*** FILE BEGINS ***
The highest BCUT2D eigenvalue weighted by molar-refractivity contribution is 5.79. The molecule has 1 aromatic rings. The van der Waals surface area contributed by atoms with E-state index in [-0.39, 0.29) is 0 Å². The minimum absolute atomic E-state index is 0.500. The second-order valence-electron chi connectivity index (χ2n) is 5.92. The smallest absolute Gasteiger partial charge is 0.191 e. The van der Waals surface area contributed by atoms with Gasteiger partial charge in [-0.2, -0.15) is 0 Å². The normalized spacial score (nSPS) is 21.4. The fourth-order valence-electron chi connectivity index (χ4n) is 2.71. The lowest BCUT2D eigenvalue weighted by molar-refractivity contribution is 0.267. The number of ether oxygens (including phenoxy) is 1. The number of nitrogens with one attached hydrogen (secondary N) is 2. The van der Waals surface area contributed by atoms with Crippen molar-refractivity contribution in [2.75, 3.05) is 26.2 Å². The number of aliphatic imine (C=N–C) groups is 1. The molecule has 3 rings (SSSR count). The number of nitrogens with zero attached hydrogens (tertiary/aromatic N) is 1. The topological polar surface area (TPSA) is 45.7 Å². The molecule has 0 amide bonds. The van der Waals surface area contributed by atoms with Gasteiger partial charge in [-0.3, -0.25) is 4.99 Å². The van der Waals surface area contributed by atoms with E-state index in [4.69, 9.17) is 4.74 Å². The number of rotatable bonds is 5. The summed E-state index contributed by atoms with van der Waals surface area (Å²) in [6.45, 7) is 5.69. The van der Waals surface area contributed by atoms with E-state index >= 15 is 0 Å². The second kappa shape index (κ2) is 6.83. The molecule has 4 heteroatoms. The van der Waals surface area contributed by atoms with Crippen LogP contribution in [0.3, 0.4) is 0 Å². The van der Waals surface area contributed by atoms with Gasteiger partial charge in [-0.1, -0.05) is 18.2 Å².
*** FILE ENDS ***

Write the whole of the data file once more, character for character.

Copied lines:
The highest BCUT2D eigenvalue weighted by molar-refractivity contribution is 5.79. The molecule has 1 aromatic rings. The van der Waals surface area contributed by atoms with E-state index in [-0.39, 0.29) is 0 Å². The minimum absolute atomic E-state index is 0.500. The second-order valence-electron chi connectivity index (χ2n) is 5.92. The smallest absolute Gasteiger partial charge is 0.191 e. The van der Waals surface area contributed by atoms with Gasteiger partial charge in [-0.2, -0.15) is 0 Å². The normalized spacial score (nSPS) is 21.4. The fourth-order valence-electron chi connectivity index (χ4n) is 2.71. The lowest BCUT2D eigenvalue weighted by molar-refractivity contribution is 0.267. The number of ether oxygens (including phenoxy) is 1. The number of nitrogens with one attached hydrogen (secondary N) is 2. The van der Waals surface area contributed by atoms with Crippen molar-refractivity contribution in [2.75, 3.05) is 26.2 Å². The number of aliphatic imine (C=N–C) groups is 1. The molecule has 3 rings (SSSR count). The number of nitrogens with zero attached hydrogens (tertiary/aromatic N) is 1. The topological polar surface area (TPSA) is 45.7 Å². The molecule has 0 amide bonds. The van der Waals surface area contributed by atoms with Gasteiger partial charge in [-0.3, -0.25) is 4.99 Å². The van der Waals surface area contributed by atoms with E-state index in [4.69, 9.17) is 4.74 Å². The number of rotatable bonds is 5. The summed E-state index contributed by atoms with van der Waals surface area (Å²) in [6.45, 7) is 5.69. The van der Waals surface area contributed by atoms with E-state index >= 15 is 0 Å². The second kappa shape index (κ2) is 6.83. The molecule has 4 heteroatoms. The van der Waals surface area contributed by atoms with Crippen LogP contribution in [0.3, 0.4) is 0 Å². The van der Waals surface area contributed by atoms with Gasteiger partial charge in [-0.1, -0.05) is 18.2 Å².